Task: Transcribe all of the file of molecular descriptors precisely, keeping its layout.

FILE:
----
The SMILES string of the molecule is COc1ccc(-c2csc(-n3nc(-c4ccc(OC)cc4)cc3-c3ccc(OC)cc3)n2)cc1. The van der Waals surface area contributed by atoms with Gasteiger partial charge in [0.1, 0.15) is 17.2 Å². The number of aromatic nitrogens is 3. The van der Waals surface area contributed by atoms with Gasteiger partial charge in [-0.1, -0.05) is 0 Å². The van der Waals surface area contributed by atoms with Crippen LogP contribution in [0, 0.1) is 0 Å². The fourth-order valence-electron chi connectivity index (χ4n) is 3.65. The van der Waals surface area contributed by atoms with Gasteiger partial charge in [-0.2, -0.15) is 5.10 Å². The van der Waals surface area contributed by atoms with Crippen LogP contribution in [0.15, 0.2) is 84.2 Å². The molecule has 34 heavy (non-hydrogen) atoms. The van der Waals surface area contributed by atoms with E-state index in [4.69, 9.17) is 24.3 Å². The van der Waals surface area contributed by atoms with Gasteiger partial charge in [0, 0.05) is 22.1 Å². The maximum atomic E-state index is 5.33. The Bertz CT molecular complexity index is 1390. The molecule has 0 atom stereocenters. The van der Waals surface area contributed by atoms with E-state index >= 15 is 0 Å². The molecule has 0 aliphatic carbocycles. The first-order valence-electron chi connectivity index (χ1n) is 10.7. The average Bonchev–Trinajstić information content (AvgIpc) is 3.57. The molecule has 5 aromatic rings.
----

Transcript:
The SMILES string of the molecule is COc1ccc(-c2csc(-n3nc(-c4ccc(OC)cc4)cc3-c3ccc(OC)cc3)n2)cc1. The van der Waals surface area contributed by atoms with Gasteiger partial charge in [0.1, 0.15) is 17.2 Å². The number of aromatic nitrogens is 3. The van der Waals surface area contributed by atoms with Gasteiger partial charge in [-0.1, -0.05) is 0 Å². The van der Waals surface area contributed by atoms with Crippen LogP contribution in [0, 0.1) is 0 Å². The fourth-order valence-electron chi connectivity index (χ4n) is 3.65. The van der Waals surface area contributed by atoms with Gasteiger partial charge in [-0.2, -0.15) is 5.10 Å². The van der Waals surface area contributed by atoms with Crippen LogP contribution in [0.15, 0.2) is 84.2 Å². The molecule has 34 heavy (non-hydrogen) atoms. The van der Waals surface area contributed by atoms with E-state index in [4.69, 9.17) is 24.3 Å². The van der Waals surface area contributed by atoms with Gasteiger partial charge in [0, 0.05) is 22.1 Å². The maximum atomic E-state index is 5.33. The Bertz CT molecular complexity index is 1390. The molecule has 0 atom stereocenters. The van der Waals surface area contributed by atoms with E-state index >= 15 is 0 Å². The molecule has 0 aliphatic carbocycles. The first-order valence-electron chi connectivity index (χ1n) is 10.7. The average Bonchev–Trinajstić information content (AvgIpc) is 3.57. The molecule has 5 aromatic rings.